Theaster Gates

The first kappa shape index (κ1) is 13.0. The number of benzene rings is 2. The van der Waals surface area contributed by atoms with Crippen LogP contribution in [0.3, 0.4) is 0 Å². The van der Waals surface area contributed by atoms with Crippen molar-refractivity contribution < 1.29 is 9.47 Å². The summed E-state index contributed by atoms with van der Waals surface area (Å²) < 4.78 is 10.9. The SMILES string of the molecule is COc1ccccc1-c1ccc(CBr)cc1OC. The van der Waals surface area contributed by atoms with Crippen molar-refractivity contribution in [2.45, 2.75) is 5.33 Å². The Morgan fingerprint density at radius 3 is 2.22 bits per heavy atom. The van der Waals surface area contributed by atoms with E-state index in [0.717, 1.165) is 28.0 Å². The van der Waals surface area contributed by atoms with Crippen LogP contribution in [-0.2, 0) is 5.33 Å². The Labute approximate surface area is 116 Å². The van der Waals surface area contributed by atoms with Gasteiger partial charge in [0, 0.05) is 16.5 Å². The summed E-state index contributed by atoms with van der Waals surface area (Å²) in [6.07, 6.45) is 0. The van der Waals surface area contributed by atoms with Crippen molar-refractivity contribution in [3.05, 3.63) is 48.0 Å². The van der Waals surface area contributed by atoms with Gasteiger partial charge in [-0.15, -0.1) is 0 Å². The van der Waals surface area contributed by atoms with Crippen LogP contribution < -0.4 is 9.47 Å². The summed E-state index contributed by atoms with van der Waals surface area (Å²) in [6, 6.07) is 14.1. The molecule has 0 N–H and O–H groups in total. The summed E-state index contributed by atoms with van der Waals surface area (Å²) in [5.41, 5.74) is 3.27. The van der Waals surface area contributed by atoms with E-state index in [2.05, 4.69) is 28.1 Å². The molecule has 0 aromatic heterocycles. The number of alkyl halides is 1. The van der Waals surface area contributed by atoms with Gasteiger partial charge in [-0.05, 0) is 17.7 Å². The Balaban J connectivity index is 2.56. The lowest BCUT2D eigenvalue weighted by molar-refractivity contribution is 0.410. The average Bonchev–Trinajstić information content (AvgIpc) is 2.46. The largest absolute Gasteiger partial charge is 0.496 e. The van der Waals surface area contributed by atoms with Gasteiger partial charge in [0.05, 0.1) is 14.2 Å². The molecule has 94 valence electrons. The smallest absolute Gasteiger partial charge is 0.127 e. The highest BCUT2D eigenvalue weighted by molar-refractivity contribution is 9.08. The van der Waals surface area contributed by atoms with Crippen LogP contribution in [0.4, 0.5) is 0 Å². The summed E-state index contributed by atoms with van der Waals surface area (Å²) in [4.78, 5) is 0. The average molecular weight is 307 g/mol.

Two things seem to be played for me. One is, is it possible within artistic practice to raise the flag? That something is afoot that there's a challenge among that there's a monster in the building and I tried to do that in the most poetic ways possible not to make the art dirty in a way with the things that are on the ground because I want to make poetry, and then there are other times where I used platforms like rebuild foundation and things that happen on the block in my neighborhood why use those as the kind of tactical battleground to express my political views? Fiesta Gates is work by his own characterization doesn't easily fall into a single category. Gates's born in Chicago in nineteen seventy three, and it's his home city and it's neighborhoods that have been central to his work which aims to revitalise underserved urban areas by melting design and contemporary art. In twenty ten, he launched to Rebuild Foundation, which is reimagined. What's an urban property development practice can be undo. The foundations projects, Gates says allow people to see demonstrated what could happen if black resources and black influence was used in a black space, and if that experiment was successful, he says, others would take up the charge. As. Demonstrations and the black lives matter movement look set to influence this year's presidential election in a significant way the. Work is resonant as ever. I'm Thomas Lewis and for our final episode of special series of conversations. Ahead of the US presidential election I spoke to the instigates for the big interview. Fiesta Gates a very warm welcome to you to the big interview. To begin fiesta, it seemed to me that a lot of your work, the themes that it has dealt with over the years. The many of those themes have played out in the united. States over the past few months from your vantage point when a lot of these themes are sharpened by an election campaign under unprecedented election year. Old Things unfolding from your vantage points and in the context of your work over the years. It's really clear now that we are a nation divided. And that a part of our nation seems preoccupied with the maintenance in the ongoing determined care of a power construct that works for some not all and the maintenance of that construct requires violence in the military to maintain. Land. There's another part of the country that seems despondent in without leadership in leadership capacity, and as a result I, think violence also emerges from the underbelly of culture because those who don't have are in direct connection with those who do. and. It creates a tremendous amount of tension. So it feels like militarized powered that maintains racial oppression and in social oppression, and then despondency and frustration for the masses that results in the eruption of violence in our streets. And you talk about lack of leadership in in many ways, where do those leaders come from and what they look like in your mind well, I think that the challenges been for too long. We think that one elected official or a constellation of elected officials that they can do the work alone without the ongoing responsibility that each individual has to the promotion of justice to the maintenance of equity to the creation of new opportunity is I think that in some ways While I think, leadership is important in elected officials are important. It has also made the average citizen less politically active than it should be, and so you have small clusters of extremely active people and then you have populations grown weary of the judicial and political processes in may be feel like they can't offer whole lot. It's a moment where I feel like maybe in the past more people believe that they had the capacity for leadership. Maybe, leadership had a bit more of a moral or social imperative than it does now. And I kinda wish those days will return. The characterization you laid out, there is interesting I think given that so many people are talking about the kind of energy this present in the United States at the moment, leading up to election day from the demonstrations be it from the pandemic has laid bare and that's coupled with reports that party registration numbers have been higher than ever before during certain months leading up to the election, how'd you reconcile those two things? This apparent sort of lack of leadership this energy that people that many voters appear to be feeling this time around yeah. It'd be that I definitely believe that the need for new leadership has spurred more or less on to be more politically active than maybe we've ever been that. There is a fear that the maintenance of the current political regime is not a good thing and that it could happen in. So it's been interesting to see the pop community kind of Cultural Community help to mobilize young people to do more at the same time that's happening. You're also seeing the dismantling of the postal system in the creation of this national anxiety where infrastructure that could help to ensure that people have the ability to boat that some of that infrastructure is being torn away out of the rights fear that more people will be mobilizes. So again, there's an excitement in the doing, and then there's also the undoing it seems real. So it feels like there is a kind of tension. Between Hardee's and power. And that idea of mobilization has been a key motive. Would you say a key driver? Of Your work has spanned so many different mediums of the years. We'll say that two things seem to be played for me one is, is it possible within an artistic practice

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